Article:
“The fight to ensure access to abortion for young people in federal immigration custody is not over,” said Jessica Goldberg, Manager of Attorney and Pro Bono Programs at If/When/How: Lawyering for Reproductive Justice. Goldberg oversees If/When/How’s Judicial Bypass Project, a coalition-building research initiative that brings together activists, health care and legal professionals, and other stakeholders to navigate, challenge and eliminate the parental involvement laws that obstruct access to abortion care in 37 states.
“It is also essential to note that the Court declined to grant the government’s request to sanction Jane Doe’s attorneys for taking action to ensure she was able to obtain an abortion,” said Goldberg. “The government’s attempts to seek sanctions on attorneys for doing their jobs was nothing short of bullying, plain and simple.”
The bullying of reproductive and immigrant justice advocates is something we have seen before from this administration, and it is heartening that in this particular case the Court did not stand for it. Jane Doe’s attorneys were acting in the best interest of their client, who they had an ethical obligation to serve, and acted in line with a valid order they received from a court of law. As the Supreme Court said in its decision: Jane Doe won in court, and her attorneys moved quickly, retaining the benefit of favorable judgment.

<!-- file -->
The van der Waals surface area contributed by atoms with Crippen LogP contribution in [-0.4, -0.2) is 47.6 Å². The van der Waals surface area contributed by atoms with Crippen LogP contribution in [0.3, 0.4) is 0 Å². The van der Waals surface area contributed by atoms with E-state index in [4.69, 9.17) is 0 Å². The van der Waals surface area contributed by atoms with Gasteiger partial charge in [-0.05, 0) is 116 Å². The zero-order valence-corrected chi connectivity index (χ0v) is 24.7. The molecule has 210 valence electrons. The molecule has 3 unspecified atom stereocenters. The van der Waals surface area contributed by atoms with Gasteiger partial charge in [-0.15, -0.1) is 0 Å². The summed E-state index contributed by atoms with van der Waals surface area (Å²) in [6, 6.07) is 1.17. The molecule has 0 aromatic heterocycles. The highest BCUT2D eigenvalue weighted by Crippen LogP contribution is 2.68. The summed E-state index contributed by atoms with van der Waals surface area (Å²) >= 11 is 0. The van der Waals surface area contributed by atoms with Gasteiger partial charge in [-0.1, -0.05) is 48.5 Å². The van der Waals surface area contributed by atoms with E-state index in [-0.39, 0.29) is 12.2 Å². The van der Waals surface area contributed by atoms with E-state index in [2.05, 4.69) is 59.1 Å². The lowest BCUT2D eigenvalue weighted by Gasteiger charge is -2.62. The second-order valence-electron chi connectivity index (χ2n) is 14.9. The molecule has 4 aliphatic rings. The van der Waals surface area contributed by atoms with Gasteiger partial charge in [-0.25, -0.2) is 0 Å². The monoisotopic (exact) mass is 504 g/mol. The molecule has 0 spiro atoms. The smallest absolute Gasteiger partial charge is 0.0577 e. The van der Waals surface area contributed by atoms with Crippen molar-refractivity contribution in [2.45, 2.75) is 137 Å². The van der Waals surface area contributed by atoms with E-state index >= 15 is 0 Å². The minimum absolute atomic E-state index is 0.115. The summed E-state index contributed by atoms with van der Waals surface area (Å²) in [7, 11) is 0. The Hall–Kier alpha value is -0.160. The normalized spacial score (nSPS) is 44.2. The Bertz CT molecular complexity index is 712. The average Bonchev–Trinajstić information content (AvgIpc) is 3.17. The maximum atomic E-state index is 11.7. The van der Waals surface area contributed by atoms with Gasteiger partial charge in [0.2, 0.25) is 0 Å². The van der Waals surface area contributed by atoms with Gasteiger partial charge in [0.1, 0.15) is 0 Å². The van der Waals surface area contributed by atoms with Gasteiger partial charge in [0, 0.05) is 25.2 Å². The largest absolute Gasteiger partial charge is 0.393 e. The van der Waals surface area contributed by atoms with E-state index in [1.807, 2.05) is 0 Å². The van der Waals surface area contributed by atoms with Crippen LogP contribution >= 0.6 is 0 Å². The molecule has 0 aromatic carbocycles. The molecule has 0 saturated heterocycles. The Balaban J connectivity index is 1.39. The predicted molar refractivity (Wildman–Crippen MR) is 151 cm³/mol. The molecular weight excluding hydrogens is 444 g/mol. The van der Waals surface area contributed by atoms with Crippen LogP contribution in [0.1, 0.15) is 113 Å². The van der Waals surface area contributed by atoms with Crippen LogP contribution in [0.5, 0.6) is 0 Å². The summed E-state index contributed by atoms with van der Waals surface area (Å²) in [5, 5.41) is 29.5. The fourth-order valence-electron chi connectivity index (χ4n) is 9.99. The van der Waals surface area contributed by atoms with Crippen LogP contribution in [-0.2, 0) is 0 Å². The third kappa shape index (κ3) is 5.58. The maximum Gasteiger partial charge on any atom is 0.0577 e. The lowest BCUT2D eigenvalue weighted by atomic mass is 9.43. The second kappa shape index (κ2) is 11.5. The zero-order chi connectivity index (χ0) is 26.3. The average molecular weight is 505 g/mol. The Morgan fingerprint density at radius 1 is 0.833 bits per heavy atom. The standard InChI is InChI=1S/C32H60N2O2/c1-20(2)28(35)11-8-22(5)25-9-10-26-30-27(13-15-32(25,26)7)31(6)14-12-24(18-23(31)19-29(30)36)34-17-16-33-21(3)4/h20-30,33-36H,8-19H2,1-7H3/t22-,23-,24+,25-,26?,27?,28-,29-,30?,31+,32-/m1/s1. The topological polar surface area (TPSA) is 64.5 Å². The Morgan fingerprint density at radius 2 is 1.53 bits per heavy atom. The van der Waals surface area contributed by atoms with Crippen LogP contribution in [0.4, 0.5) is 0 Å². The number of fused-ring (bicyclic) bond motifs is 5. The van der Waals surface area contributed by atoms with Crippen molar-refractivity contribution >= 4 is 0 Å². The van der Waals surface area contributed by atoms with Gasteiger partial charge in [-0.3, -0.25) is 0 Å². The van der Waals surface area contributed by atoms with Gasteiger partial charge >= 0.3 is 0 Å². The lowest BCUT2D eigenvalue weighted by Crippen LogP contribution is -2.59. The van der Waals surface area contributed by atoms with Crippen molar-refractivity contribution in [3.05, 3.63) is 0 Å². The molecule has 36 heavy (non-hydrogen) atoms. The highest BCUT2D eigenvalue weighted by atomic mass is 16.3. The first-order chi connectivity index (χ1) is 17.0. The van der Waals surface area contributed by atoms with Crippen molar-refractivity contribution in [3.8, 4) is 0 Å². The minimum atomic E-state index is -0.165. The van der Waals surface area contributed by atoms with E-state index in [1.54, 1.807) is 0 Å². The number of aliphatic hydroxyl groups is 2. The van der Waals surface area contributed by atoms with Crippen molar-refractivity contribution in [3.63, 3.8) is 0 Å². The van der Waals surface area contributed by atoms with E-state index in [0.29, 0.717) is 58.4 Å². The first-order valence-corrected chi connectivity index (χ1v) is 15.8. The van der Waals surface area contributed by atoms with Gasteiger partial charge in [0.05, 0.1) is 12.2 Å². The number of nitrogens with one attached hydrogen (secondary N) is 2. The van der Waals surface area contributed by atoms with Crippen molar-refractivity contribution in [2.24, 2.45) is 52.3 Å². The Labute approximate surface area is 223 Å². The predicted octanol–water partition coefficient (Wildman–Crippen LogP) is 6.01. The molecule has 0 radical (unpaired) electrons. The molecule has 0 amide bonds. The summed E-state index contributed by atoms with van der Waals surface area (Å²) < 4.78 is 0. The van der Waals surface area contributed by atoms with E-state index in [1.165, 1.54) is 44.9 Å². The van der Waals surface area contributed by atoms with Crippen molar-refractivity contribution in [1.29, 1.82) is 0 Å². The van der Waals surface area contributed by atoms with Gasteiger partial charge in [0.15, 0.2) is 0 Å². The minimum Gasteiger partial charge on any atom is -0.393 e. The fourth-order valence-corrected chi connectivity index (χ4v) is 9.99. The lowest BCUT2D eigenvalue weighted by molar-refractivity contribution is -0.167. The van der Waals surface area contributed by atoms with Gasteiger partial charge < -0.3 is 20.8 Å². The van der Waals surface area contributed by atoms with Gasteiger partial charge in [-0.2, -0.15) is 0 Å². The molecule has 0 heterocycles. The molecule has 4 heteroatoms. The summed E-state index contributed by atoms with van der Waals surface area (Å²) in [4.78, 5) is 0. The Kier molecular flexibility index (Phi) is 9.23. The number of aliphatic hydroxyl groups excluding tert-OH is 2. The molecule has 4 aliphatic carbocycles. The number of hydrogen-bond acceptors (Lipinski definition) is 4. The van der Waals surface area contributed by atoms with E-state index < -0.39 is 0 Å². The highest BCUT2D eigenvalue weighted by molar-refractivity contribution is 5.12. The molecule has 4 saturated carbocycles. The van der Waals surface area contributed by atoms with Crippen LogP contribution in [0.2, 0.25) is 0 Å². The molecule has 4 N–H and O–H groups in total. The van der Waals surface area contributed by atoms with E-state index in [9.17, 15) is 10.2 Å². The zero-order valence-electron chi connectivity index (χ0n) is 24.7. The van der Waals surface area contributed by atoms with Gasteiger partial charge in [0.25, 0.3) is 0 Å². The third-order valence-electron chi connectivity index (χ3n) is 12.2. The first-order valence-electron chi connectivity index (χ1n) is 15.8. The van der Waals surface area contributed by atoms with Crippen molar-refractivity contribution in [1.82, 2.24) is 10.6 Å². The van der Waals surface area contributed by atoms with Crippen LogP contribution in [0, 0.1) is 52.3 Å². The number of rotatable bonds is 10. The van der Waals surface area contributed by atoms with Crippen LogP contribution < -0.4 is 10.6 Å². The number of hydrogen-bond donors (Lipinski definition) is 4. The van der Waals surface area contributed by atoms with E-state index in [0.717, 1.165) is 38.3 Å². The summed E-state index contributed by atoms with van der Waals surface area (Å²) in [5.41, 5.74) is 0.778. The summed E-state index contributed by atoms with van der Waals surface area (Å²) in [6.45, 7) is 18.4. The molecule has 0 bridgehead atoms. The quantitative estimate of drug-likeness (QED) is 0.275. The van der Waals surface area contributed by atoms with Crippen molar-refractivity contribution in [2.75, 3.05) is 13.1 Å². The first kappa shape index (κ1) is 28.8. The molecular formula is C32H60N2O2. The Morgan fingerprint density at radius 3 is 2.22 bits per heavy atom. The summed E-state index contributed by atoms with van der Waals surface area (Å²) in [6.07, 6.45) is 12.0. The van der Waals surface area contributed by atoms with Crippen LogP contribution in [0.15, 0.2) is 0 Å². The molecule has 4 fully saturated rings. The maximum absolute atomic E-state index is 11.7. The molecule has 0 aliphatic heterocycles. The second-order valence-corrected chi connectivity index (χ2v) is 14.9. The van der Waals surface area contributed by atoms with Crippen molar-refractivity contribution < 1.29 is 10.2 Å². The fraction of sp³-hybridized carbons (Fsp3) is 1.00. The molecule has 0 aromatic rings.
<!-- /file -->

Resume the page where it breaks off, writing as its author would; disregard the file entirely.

For more information about If/When/How’s Judicial Bypass Project, contact Andrea Grimes at [email protected]
[Featured image: Joe Piette/ Flickr / via Creative Commons]